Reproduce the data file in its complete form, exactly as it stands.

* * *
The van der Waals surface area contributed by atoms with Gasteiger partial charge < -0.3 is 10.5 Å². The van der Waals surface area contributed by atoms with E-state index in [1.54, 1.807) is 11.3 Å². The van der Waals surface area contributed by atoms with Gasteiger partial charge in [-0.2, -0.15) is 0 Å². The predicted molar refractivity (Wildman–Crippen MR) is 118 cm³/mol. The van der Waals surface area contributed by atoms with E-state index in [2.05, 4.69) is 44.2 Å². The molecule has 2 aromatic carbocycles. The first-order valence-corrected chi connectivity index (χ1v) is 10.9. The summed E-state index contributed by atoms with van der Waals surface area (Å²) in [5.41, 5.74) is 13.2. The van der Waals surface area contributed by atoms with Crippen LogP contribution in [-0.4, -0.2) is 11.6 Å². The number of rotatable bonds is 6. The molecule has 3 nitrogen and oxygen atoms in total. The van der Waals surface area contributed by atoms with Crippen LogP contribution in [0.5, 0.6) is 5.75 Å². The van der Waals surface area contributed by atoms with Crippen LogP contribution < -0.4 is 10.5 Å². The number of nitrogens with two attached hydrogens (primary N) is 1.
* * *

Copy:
The van der Waals surface area contributed by atoms with Gasteiger partial charge < -0.3 is 10.5 Å². The van der Waals surface area contributed by atoms with E-state index in [1.54, 1.807) is 11.3 Å². The van der Waals surface area contributed by atoms with Gasteiger partial charge in [-0.2, -0.15) is 0 Å². The predicted molar refractivity (Wildman–Crippen MR) is 118 cm³/mol. The van der Waals surface area contributed by atoms with E-state index in [2.05, 4.69) is 44.2 Å². The molecule has 2 aromatic carbocycles. The first-order valence-corrected chi connectivity index (χ1v) is 10.9. The summed E-state index contributed by atoms with van der Waals surface area (Å²) in [5.41, 5.74) is 13.2. The van der Waals surface area contributed by atoms with Crippen LogP contribution in [-0.4, -0.2) is 11.6 Å². The number of rotatable bonds is 6. The molecule has 3 nitrogen and oxygen atoms in total. The van der Waals surface area contributed by atoms with Crippen LogP contribution in [0.5, 0.6) is 5.75 Å². The van der Waals surface area contributed by atoms with Crippen LogP contribution < -0.4 is 10.5 Å². The number of nitrogens with two attached hydrogens (primary N) is 1.